Health insurance plans vary in what and how much they cover, but the doctors and hospitals also have a vital role to play, because not all will work with your insurance company.
A healthcare provider can choose whether or not they want to accept the discounted rates offered by your insurance company. If they choose to adhere to those rates, they become an in-network provider. If they don’t, they’re out-of-network.
This is an important distinction to understand because the amount you pay for medical services will be much greater for those that are out-of-network. In fact, some insurance companies, Exclusive Provider Organizations (EPOs), and Health Maintenance Organizations (HMO) will only cover healthcare costs from in-network providers, except in the case of an emergency. HMOs are generally more affordable (and more popular) than EPOs, but also typically work with a smaller network.
However, just because a doctor declines to accept your insurance does not necessarily mean you’ll have to foot the bill entirely. A Preferred Provider Organization (PPO) is the most common type of insurance plan, and it will cover some costs for out-of-network providers, but not as much as those that are in-network. You can also work with out-of-network hospitals and doctors in a Point of Service (POS) plan, but you usually need a referral from your primary care physician.
How much does health insurance cost?
According to eHealth, the average premium for an individual health insurance plan is $440, and, for a family, it’s around $1,100.
However, the cost of your health insurance will depend on the type of plan you choose, as well as a number of other factors, including where you work and live. Deductibles, for instance, can range from $500 to $1,500 for individuals and $1,000 to $3,000 for families each year. However, health insurance plans with higher deductibles typically have lower premiums, while those with low deductibles often have high premiums.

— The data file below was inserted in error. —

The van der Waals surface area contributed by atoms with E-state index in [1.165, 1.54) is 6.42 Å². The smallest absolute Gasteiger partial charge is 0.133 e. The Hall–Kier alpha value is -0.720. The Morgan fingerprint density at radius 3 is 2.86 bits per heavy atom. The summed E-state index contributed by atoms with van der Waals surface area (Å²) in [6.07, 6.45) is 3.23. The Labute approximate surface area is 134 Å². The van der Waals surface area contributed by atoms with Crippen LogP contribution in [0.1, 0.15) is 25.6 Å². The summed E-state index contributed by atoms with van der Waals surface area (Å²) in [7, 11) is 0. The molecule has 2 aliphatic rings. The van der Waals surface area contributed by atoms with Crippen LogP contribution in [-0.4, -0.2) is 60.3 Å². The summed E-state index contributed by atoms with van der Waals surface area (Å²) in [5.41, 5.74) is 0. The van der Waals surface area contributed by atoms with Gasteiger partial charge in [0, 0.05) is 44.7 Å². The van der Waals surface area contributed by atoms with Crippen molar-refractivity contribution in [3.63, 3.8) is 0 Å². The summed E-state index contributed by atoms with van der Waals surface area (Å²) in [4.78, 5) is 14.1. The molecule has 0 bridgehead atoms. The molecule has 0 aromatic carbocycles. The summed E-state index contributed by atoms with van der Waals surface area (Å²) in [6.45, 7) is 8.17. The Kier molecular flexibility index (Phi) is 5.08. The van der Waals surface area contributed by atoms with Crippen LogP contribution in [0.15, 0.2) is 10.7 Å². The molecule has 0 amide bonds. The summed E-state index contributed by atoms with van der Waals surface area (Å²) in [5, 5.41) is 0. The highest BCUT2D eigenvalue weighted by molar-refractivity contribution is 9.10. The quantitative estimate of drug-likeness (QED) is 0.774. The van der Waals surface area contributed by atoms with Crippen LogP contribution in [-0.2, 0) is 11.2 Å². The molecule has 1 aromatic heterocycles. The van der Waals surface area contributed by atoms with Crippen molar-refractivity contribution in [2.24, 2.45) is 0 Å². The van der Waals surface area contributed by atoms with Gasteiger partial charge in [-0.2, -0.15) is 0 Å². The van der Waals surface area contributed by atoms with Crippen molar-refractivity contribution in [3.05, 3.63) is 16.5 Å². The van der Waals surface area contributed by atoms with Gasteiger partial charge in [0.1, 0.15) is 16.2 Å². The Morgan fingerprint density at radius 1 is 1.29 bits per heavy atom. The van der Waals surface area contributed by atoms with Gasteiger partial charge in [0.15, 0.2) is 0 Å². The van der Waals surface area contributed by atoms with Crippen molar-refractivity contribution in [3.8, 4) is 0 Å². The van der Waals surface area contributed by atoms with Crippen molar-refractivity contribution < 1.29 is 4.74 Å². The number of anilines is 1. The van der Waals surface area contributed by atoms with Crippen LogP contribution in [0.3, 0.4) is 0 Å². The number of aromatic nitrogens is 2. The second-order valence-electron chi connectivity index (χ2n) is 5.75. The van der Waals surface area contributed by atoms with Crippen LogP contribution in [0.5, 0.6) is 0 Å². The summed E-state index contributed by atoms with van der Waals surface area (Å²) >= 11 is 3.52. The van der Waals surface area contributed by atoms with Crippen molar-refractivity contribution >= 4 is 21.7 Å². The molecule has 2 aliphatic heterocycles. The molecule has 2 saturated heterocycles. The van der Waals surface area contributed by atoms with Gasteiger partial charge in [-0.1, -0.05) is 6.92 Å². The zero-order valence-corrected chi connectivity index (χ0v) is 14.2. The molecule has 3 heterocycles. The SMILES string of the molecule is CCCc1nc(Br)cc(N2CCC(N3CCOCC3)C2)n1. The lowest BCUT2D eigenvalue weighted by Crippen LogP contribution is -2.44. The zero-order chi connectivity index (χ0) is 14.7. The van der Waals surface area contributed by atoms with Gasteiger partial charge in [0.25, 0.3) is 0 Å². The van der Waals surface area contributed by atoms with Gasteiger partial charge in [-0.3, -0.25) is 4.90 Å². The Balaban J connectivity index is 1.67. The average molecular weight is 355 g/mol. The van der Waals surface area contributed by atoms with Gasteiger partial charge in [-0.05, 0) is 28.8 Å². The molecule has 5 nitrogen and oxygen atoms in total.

Consider resources like HealthCare.gov to search and compare health insurance plans from top insurance companies.
3. Homeowners/renters insurance
Homeowners insurance is another essential type of insurance. In fact, it’s generally required by your mortgage company.
Homeowners insurance is a type of property insurance that protects you and your property from damages and losses. It can reimburse you for stolen belongings, cover repair costs following a fire, and even pay for injuries people sustain on your property.
Renters insurance policies are often quite similar to those for home insurance. They cover damages and losses to your personal belongings, but typically exclude coverage for the physical dwelling—since you don’t own it.
What does homeowners/renters insurance cover?
Most home insurance policies provide six main types of coverage.
- Coverage for your physical home, your “dwelling.”
- Coverage for other structures on your property.
- Coverage for your personal belongings, including the contents within your home or other structures on your property.
- Coverage for temporary living expenses, should you need to relocate while your home is being repaired (this is called loss-of-use coverage).
- Coverage for legal and medical expenses following an accident that causes bodily injury or property damage, whether on your own property or someone else’s (when you are held liable).